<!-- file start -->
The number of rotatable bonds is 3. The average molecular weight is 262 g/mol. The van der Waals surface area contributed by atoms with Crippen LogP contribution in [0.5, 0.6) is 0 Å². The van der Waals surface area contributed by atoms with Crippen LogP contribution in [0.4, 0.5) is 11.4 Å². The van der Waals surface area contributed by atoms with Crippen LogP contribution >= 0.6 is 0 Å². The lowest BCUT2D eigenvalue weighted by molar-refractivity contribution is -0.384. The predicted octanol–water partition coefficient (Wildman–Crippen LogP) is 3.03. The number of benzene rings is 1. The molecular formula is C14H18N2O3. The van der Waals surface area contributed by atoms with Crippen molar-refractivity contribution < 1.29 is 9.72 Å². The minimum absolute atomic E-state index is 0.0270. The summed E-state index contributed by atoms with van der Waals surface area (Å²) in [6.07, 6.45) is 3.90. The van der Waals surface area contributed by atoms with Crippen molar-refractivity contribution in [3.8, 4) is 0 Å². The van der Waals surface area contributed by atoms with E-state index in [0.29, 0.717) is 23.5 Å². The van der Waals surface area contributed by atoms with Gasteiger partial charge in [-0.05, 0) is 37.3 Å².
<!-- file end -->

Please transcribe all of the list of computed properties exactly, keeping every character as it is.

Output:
The number of rotatable bonds is 3. The average molecular weight is 262 g/mol. The van der Waals surface area contributed by atoms with Crippen LogP contribution in [0.5, 0.6) is 0 Å². The van der Waals surface area contributed by atoms with Crippen LogP contribution in [0.4, 0.5) is 11.4 Å². The van der Waals surface area contributed by atoms with Crippen LogP contribution >= 0.6 is 0 Å². The lowest BCUT2D eigenvalue weighted by molar-refractivity contribution is -0.384. The predicted octanol–water partition coefficient (Wildman–Crippen LogP) is 3.03. The number of benzene rings is 1. The molecular formula is C14H18N2O3. The van der Waals surface area contributed by atoms with Crippen molar-refractivity contribution < 1.29 is 9.72 Å². The minimum absolute atomic E-state index is 0.0270. The summed E-state index contributed by atoms with van der Waals surface area (Å²) in [6.07, 6.45) is 3.90. The van der Waals surface area contributed by atoms with Crippen molar-refractivity contribution in [3.8, 4) is 0 Å². The van der Waals surface area contributed by atoms with E-state index in [0.29, 0.717) is 23.5 Å². The van der Waals surface area contributed by atoms with Gasteiger partial charge in [-0.05, 0) is 37.3 Å².